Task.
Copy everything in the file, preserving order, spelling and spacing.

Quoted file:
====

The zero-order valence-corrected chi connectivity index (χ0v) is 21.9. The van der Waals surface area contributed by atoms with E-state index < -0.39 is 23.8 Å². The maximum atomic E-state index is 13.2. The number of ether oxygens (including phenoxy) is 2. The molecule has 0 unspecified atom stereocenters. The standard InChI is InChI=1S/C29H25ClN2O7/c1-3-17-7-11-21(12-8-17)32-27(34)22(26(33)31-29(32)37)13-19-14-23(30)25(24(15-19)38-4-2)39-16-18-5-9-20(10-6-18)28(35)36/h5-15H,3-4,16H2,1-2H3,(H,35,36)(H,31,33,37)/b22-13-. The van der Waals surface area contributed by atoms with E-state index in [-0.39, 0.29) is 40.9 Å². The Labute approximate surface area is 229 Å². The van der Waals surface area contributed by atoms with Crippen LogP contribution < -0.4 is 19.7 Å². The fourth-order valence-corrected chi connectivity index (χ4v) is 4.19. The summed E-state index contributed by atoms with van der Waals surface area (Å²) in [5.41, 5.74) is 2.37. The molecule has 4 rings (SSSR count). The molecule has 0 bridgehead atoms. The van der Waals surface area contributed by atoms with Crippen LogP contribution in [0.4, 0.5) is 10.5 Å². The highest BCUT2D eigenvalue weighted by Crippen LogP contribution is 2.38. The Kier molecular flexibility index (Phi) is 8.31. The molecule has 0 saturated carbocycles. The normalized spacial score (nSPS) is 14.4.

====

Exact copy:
The zero-order valence-corrected chi connectivity index (χ0v) is 21.9. The van der Waals surface area contributed by atoms with E-state index < -0.39 is 23.8 Å². The maximum atomic E-state index is 13.2. The number of ether oxygens (including phenoxy) is 2. The molecule has 0 unspecified atom stereocenters. The standard InChI is InChI=1S/C29H25ClN2O7/c1-3-17-7-11-21(12-8-17)32-27(34)22(26(33)31-29(32)37)13-19-14-23(30)25(24(15-19)38-4-2)39-16-18-5-9-20(10-6-18)28(35)36/h5-15H,3-4,16H2,1-2H3,(H,35,36)(H,31,33,37)/b22-13-. The van der Waals surface area contributed by atoms with E-state index in [-0.39, 0.29) is 40.9 Å². The Labute approximate surface area is 229 Å². The van der Waals surface area contributed by atoms with Crippen LogP contribution < -0.4 is 19.7 Å². The fourth-order valence-corrected chi connectivity index (χ4v) is 4.19. The summed E-state index contributed by atoms with van der Waals surface area (Å²) in [5.41, 5.74) is 2.37. The molecule has 4 rings (SSSR count). The molecule has 0 bridgehead atoms. The van der Waals surface area contributed by atoms with Crippen LogP contribution in [0.4, 0.5) is 10.5 Å². The highest BCUT2D eigenvalue weighted by Crippen LogP contribution is 2.38. The Kier molecular flexibility index (Phi) is 8.31. The molecule has 0 saturated carbocycles. The normalized spacial score (nSPS) is 14.4.